The consumer news this week and last is that the unrest in the Middle Eastern oil-producing countries is clobbering us at the gas pumps and in home heating oil. Of course, someone still needs to explain why the price of gas is skyrocketing even though OPEC seems quite capable of meeting demand and filling in for disrupted supplies from Libya and other threatened dictatorships… But galloping oil prices can’t compete with the cost of health care in America. And as unstable as these Middle Eastern regimes appear to be, they may be rock solid compared to the current state of our health care industry, which is still sorting itself out a year after ObamaCare was adopted.
No matter what direction you look today, you are staring at health care. Walk into any CVS and look at the hundreds of prescriptions waiting to be picked up. Look at the constant shifting of the system in the form of mergers as major pharmaceuticals, hospitals and health insurers announce they are merging (or in the case of Harvard Pilgrim, announce they are now not merging). According to McKinsey & Company, we spend twice as much on health care as we do on food, and more than China spends on all its goods and services. We spend more than $2 trillion a year on healthcare in America. That is almost $6,800 for every man, woman and child. That is a staggering amount of money, more even than what we spend on oil and gasoline.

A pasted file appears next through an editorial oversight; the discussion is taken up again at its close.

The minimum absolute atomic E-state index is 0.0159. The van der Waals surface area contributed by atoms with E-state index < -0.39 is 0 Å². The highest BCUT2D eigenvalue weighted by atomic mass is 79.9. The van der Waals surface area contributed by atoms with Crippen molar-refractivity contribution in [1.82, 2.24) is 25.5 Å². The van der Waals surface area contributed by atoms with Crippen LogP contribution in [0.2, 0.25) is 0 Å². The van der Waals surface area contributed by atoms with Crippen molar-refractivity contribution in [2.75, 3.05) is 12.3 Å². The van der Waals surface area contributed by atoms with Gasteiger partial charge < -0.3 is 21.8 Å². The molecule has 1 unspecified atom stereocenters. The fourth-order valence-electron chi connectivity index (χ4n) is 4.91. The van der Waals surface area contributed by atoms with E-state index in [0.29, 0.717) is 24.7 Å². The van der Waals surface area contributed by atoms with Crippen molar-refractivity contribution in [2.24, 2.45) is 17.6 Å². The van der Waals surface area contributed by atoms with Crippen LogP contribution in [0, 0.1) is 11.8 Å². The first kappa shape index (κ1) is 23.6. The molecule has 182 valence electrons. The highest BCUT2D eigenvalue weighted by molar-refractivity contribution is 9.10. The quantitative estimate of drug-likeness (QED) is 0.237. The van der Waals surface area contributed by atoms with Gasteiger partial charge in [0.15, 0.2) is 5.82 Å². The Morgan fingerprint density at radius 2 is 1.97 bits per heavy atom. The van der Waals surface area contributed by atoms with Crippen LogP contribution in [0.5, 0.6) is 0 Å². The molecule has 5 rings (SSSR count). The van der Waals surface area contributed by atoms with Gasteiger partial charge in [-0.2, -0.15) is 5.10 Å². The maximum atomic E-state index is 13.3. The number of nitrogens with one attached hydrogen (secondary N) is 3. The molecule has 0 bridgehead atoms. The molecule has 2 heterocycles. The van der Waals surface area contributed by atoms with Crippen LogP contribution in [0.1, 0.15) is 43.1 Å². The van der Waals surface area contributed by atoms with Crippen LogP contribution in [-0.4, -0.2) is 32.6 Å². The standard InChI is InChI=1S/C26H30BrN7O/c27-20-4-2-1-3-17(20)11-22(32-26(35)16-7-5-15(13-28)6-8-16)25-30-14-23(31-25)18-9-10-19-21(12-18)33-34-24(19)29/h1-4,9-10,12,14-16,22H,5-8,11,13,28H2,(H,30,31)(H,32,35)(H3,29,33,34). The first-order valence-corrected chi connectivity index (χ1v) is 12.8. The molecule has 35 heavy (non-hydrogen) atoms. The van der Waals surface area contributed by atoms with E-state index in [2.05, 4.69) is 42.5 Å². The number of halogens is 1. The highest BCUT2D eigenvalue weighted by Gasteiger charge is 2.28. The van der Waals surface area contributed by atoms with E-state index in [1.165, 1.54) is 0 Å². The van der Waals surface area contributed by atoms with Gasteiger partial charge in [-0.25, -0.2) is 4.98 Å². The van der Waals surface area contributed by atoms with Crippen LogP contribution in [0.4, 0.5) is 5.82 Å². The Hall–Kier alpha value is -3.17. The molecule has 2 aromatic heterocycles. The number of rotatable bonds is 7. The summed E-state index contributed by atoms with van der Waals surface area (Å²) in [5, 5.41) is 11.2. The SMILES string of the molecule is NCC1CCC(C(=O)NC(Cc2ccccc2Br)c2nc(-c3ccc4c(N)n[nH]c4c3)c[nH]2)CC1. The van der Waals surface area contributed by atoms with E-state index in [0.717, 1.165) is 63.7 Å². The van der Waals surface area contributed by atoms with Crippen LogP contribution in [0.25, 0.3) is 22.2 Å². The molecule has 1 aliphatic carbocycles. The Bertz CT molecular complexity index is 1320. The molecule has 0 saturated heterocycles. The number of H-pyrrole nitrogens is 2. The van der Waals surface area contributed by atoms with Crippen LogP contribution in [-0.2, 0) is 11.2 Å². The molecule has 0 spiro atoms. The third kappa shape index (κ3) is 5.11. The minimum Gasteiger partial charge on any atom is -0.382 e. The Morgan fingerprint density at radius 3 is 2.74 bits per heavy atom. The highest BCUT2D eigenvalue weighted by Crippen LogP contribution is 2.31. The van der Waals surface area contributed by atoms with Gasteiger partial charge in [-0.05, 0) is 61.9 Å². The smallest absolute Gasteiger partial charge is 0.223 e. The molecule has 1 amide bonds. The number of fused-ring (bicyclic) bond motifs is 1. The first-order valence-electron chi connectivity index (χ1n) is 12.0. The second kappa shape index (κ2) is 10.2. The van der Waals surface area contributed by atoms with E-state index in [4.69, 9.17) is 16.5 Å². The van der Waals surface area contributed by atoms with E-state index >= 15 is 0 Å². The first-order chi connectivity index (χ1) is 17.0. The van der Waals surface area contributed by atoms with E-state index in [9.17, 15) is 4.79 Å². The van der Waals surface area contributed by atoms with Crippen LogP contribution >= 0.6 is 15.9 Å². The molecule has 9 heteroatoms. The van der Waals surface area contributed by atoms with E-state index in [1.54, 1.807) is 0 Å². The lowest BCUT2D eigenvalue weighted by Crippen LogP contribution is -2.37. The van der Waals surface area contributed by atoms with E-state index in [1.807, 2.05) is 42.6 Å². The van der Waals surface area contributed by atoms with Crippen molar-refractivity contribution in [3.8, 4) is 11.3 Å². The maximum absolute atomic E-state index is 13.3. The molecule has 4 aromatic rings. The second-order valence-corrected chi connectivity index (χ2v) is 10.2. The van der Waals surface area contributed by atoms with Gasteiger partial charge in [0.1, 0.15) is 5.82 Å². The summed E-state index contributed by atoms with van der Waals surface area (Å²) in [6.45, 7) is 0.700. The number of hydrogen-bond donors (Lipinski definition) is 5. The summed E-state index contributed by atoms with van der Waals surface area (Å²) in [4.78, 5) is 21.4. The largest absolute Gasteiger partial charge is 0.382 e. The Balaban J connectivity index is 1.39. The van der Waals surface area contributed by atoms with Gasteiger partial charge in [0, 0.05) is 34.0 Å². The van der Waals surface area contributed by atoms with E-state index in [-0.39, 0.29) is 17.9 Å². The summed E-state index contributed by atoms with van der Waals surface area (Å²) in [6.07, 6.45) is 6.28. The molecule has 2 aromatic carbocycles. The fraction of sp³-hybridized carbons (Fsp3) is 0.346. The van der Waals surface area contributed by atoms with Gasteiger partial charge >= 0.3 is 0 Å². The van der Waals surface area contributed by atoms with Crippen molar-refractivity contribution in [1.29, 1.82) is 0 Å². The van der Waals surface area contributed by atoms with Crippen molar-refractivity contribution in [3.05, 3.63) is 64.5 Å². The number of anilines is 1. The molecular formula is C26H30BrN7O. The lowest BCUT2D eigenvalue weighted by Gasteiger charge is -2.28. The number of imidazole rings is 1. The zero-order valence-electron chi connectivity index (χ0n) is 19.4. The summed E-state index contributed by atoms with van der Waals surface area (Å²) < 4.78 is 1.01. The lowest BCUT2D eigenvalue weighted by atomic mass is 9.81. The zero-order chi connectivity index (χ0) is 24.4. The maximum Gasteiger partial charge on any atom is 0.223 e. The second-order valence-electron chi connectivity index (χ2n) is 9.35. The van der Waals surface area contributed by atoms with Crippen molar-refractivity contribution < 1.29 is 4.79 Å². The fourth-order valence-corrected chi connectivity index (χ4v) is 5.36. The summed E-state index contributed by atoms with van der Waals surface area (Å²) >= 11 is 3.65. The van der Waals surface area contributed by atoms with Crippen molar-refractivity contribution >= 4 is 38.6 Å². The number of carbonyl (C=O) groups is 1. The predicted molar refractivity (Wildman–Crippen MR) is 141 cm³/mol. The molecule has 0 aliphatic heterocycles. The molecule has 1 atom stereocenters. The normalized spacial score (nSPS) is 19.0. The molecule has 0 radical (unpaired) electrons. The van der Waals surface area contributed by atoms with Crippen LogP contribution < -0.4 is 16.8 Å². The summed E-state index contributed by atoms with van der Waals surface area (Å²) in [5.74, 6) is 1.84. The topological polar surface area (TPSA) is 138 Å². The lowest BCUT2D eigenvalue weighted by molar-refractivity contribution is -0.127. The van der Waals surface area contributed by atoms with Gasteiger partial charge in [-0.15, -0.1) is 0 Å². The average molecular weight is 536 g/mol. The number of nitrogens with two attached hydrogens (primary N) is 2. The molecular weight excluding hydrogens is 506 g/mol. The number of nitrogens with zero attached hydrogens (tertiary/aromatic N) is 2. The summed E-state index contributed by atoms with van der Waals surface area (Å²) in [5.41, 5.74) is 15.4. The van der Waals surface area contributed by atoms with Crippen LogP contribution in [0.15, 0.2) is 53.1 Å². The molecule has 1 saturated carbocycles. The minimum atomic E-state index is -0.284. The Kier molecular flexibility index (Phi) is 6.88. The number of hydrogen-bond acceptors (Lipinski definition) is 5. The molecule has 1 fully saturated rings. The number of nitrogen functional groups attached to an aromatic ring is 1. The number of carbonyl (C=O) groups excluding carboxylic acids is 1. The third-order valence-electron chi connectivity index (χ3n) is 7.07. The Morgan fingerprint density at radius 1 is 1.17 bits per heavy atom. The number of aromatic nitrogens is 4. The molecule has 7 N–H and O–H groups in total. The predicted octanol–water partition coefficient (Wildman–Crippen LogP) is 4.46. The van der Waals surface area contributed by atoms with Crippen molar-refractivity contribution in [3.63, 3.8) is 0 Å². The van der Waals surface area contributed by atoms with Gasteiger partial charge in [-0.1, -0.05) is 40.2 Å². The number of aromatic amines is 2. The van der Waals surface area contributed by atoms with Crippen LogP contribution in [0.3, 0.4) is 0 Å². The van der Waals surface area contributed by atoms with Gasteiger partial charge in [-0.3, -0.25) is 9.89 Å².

And health care now seems to be coming back into political view as the GOP rolls up its sleeves for a run at Obama in 2012. One of the early frontrunners, Former Massachusetts Governor Mitt Romney, found himself on defense last week after Governor Patrick praised his work in bring health care reform to Massachusetts, well ahead of other state efforts and national reform.
So with all this focus and money spent on health care, you have to think that we are among the healthiest people in the world, if not the healthiest, right? Well, no. We don’t even make the top 10 countries in the world, according to a number of lists. Measured by longevity, Japan seems to be on top, in large part because of a diet rich in fish and seaweed. The list then includes Australia, Sweden, Greece, Italy, Iceland, Cuba, Finland, Germany and France.
In most industries, spending the most amount of money on something and then coming in pretty much dead last when compared to every other industrialize country in the world would be tantamount to failure. Yet we continue to proclaim that we have the best health care system in the world. Here in Boston, we talk about being the Mecca of medical care, and there is plenty of evidence to support that notion. But stepping back from all the hype, we have to wonder what this declaration is based on. Are we living longer compared to other industrialized countries? No. Are we at least proving access to health care to all Americans? Well, no. Then, is our health care affordable compared to other countries and in the context of our cost of living? No, no, and no.
In fact, you could say that the cost of dying in America over the course of a long illness far exceeds to the cost of living.